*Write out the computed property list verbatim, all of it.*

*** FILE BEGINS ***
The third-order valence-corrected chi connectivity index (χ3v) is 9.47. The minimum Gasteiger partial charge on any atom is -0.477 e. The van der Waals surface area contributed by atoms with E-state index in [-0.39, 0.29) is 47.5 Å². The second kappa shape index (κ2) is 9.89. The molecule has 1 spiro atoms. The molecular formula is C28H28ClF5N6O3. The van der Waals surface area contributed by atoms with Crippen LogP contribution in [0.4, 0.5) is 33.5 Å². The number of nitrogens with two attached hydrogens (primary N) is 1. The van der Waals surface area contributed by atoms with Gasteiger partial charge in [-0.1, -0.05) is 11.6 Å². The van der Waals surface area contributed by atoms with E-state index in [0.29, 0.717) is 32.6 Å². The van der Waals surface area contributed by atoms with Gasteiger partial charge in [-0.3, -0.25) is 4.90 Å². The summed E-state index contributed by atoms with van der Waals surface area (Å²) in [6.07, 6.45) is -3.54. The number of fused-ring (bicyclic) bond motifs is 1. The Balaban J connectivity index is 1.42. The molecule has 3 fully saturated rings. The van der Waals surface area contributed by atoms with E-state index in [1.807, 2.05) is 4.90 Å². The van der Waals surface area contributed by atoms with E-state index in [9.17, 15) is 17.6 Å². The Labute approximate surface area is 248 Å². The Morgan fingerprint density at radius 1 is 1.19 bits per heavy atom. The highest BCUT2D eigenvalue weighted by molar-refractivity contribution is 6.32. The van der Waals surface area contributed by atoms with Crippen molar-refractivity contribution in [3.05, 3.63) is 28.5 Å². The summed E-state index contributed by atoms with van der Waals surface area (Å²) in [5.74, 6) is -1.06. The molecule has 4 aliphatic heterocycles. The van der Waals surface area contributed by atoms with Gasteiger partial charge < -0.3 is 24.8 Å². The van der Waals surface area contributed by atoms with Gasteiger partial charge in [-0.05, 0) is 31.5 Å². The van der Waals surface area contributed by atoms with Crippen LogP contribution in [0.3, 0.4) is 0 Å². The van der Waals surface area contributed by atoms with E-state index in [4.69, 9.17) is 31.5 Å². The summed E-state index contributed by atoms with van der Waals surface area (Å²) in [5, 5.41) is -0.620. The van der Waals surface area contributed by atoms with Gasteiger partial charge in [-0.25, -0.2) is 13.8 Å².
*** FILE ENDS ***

The third-order valence-corrected chi connectivity index (χ3v) is 9.47. The minimum Gasteiger partial charge on any atom is -0.477 e. The van der Waals surface area contributed by atoms with E-state index in [-0.39, 0.29) is 47.5 Å². The second kappa shape index (κ2) is 9.89. The molecule has 1 spiro atoms. The molecular formula is C28H28ClF5N6O3. The van der Waals surface area contributed by atoms with Crippen LogP contribution in [0.4, 0.5) is 33.5 Å². The number of nitrogens with two attached hydrogens (primary N) is 1. The van der Waals surface area contributed by atoms with Gasteiger partial charge in [-0.1, -0.05) is 11.6 Å². The van der Waals surface area contributed by atoms with E-state index in [0.29, 0.717) is 32.6 Å². The van der Waals surface area contributed by atoms with Gasteiger partial charge in [-0.3, -0.25) is 4.90 Å². The summed E-state index contributed by atoms with van der Waals surface area (Å²) in [6.07, 6.45) is -3.54. The number of fused-ring (bicyclic) bond motifs is 1. The Balaban J connectivity index is 1.42. The molecule has 3 fully saturated rings. The van der Waals surface area contributed by atoms with E-state index in [1.807, 2.05) is 4.90 Å². The van der Waals surface area contributed by atoms with E-state index in [9.17, 15) is 17.6 Å². The Labute approximate surface area is 248 Å². The Morgan fingerprint density at radius 1 is 1.19 bits per heavy atom. The highest BCUT2D eigenvalue weighted by molar-refractivity contribution is 6.32. The van der Waals surface area contributed by atoms with Crippen molar-refractivity contribution in [3.05, 3.63) is 28.5 Å². The summed E-state index contributed by atoms with van der Waals surface area (Å²) in [5.74, 6) is -1.06. The molecule has 4 aliphatic heterocycles. The van der Waals surface area contributed by atoms with Gasteiger partial charge < -0.3 is 24.8 Å². The van der Waals surface area contributed by atoms with Gasteiger partial charge in [-0.05, 0) is 31.5 Å². The van der Waals surface area contributed by atoms with Crippen LogP contribution in [0.3, 0.4) is 0 Å². The van der Waals surface area contributed by atoms with E-state index in [4.69, 9.17) is 31.5 Å². The summed E-state index contributed by atoms with van der Waals surface area (Å²) in [5, 5.41) is -0.620. The van der Waals surface area contributed by atoms with Gasteiger partial charge in [-0.25, -0.2) is 13.8 Å².